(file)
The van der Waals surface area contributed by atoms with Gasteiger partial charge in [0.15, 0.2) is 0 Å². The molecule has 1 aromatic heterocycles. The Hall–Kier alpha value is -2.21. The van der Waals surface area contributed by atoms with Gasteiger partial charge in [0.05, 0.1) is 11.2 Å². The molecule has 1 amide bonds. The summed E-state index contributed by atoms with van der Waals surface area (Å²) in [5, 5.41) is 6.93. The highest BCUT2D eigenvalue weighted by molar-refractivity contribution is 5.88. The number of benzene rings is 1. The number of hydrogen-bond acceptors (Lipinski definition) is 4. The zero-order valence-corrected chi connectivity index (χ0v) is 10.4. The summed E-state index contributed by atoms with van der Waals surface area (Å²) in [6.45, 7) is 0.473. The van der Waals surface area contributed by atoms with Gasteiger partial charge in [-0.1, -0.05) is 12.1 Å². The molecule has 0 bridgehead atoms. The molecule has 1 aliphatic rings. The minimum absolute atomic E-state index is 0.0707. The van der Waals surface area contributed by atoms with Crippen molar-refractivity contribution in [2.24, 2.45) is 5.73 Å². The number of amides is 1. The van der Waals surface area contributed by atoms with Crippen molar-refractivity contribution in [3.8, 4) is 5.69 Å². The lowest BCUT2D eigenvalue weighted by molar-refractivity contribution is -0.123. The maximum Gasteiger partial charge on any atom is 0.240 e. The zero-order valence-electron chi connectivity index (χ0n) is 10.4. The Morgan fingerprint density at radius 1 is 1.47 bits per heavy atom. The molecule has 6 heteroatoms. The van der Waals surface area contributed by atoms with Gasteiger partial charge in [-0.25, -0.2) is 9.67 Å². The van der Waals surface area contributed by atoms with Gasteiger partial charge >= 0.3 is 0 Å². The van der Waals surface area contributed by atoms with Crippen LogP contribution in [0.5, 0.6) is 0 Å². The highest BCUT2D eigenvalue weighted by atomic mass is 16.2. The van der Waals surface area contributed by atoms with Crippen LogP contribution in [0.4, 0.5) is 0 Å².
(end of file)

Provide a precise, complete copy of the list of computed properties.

The van der Waals surface area contributed by atoms with Gasteiger partial charge in [0.15, 0.2) is 0 Å². The molecule has 1 aromatic heterocycles. The Hall–Kier alpha value is -2.21. The van der Waals surface area contributed by atoms with Gasteiger partial charge in [0.05, 0.1) is 11.2 Å². The molecule has 1 amide bonds. The summed E-state index contributed by atoms with van der Waals surface area (Å²) in [5, 5.41) is 6.93. The highest BCUT2D eigenvalue weighted by molar-refractivity contribution is 5.88. The number of benzene rings is 1. The number of hydrogen-bond acceptors (Lipinski definition) is 4. The zero-order valence-corrected chi connectivity index (χ0v) is 10.4. The summed E-state index contributed by atoms with van der Waals surface area (Å²) in [6.45, 7) is 0.473. The van der Waals surface area contributed by atoms with Gasteiger partial charge in [-0.1, -0.05) is 12.1 Å². The molecule has 0 bridgehead atoms. The molecule has 1 aliphatic rings. The minimum absolute atomic E-state index is 0.0707. The van der Waals surface area contributed by atoms with Crippen molar-refractivity contribution in [2.24, 2.45) is 5.73 Å². The number of amides is 1. The van der Waals surface area contributed by atoms with Crippen molar-refractivity contribution in [3.8, 4) is 5.69 Å². The lowest BCUT2D eigenvalue weighted by molar-refractivity contribution is -0.123. The maximum Gasteiger partial charge on any atom is 0.240 e. The zero-order valence-electron chi connectivity index (χ0n) is 10.4. The Morgan fingerprint density at radius 1 is 1.47 bits per heavy atom. The molecule has 6 heteroatoms. The van der Waals surface area contributed by atoms with Gasteiger partial charge in [-0.25, -0.2) is 9.67 Å². The van der Waals surface area contributed by atoms with Gasteiger partial charge >= 0.3 is 0 Å². The van der Waals surface area contributed by atoms with Crippen LogP contribution in [0.5, 0.6) is 0 Å². The highest BCUT2D eigenvalue weighted by atomic mass is 16.2. The van der Waals surface area contributed by atoms with Crippen LogP contribution in [0.4, 0.5) is 0 Å².